Today in 1903, the conclusion of the first-ever car trip from one coast of the continental United States to the other.
And this story starts, like so many other good stories have, with a bet.
In 1903 the automobile was on the rise.
It wasn’t a novelty anymore, but it also hadn’t yet become widespread.
One of the auto’s early fans was Horatio Jackson.
He had worked as a doctor in Vermont, though the 31 year old was essentially retired because his wife’s family was extremely wealthy.
Jackson was such a big car fan that, while on vacation in San Francisco, someone bet him $50 that he could drive a car from San Francisco to New York.
He took the bet.
Never mind the fact that he didn’t even own a car.
Or that he had only a bit of driving experience.
Or that the country only had about 150 miles of paved roads at the time, and no gas stations (those wouldn’t start appearing for two more years!)
Figuring that obstacles were meant to be overcome, Jackson teamed up with a mechanic named Sewell Crocker.
On Crocker’s recommendation, he bought a 1903 Winton.
The two stuffed the car they nicknamed “Vermont” with essentials: sleeping bags, tools, coats, cameras, and lots and lots of gas cans.
For some reason Jackson thought it was important that they have a dog along for the ride, and sure enough someone in Idaho offered him a bulldog, which he called Bud.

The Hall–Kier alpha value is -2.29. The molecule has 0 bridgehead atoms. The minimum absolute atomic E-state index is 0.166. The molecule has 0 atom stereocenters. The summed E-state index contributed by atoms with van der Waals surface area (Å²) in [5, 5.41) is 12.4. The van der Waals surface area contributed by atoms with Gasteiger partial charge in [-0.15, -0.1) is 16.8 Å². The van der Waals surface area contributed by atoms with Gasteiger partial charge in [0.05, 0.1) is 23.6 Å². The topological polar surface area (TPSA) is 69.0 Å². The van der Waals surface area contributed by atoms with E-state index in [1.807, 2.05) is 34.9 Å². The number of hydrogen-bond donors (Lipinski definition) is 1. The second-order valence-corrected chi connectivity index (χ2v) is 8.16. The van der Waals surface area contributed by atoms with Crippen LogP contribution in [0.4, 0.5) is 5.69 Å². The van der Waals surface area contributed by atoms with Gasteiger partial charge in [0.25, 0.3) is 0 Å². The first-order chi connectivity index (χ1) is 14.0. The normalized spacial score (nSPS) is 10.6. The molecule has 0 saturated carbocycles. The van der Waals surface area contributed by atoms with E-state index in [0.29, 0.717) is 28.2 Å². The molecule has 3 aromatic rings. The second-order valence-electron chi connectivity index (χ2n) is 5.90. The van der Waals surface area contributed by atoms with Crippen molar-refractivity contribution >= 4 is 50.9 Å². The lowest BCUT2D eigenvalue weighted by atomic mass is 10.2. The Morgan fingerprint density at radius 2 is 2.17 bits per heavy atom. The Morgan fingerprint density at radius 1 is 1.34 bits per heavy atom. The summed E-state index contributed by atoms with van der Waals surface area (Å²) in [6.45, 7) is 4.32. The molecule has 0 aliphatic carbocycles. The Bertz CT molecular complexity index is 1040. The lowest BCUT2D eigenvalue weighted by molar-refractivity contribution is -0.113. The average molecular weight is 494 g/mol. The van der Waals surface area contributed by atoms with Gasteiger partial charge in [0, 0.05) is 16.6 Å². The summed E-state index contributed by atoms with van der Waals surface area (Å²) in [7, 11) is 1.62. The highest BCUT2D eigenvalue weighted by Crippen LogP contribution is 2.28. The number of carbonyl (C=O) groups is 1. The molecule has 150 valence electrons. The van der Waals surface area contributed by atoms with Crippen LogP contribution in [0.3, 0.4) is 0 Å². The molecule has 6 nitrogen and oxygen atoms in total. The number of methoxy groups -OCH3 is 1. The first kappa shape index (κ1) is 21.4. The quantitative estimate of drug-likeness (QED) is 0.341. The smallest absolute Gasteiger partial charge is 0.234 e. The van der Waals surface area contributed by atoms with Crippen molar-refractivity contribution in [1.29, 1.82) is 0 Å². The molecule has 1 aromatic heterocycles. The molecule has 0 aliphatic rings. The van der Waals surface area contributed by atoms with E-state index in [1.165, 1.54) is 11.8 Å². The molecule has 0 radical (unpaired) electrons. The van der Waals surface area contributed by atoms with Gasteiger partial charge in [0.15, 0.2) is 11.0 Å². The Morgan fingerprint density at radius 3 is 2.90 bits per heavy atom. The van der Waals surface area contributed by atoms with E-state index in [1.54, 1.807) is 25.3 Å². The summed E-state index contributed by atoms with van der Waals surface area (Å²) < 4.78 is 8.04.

The dog wore a pair of special dog-sized goggles and Jackson said he was the one member of the team who quote “used no profanity on the entire trip.”
Their first tire blew 15 miles into the drive, and it wasn’t the last break they saw.
Sometimes they had to put rope around the wheels to keep moving, or even walk to get new parts.
One time a lady told them to go the wrong way for over 100 miles just so her family could see a car for the first time.
But even with these aggravations, Jackson, Crocker and Bud the bulldog did make progress east.
And as they did they got more and more attention from a public that was starting to think through how motor vehicles could affect their lives.
63 days after they set out from San Francisco, they made it to New York.
To win the $50 bet, Jackson had spent $8,000, which today would be like hundreds of thousands of dollars.
And by the way, he never actually collected the fifty.
Instead, he returned to Vermont with Bud.
In later life he received a number of awards for serving in World War I, as well as a ticket for breaking the 6 mile per hour speed limit in the city of Burlington.
Today in 1856, the birthday of playwright George Bernard Shaw.
The author of Pygmalion did a lot of his writing in a shed on his property in St. Albans, Hertfordshire that had several unique features.
One was that it was built on a round platform, so that he could rotate it.
The other was that he nicknamed it “London,” so that when people came by the house, his staff could get rid of them by saying, sorry, Mr. Shaw is in London.
Horatio’s Drive (PBS)
Photo via Wikicommons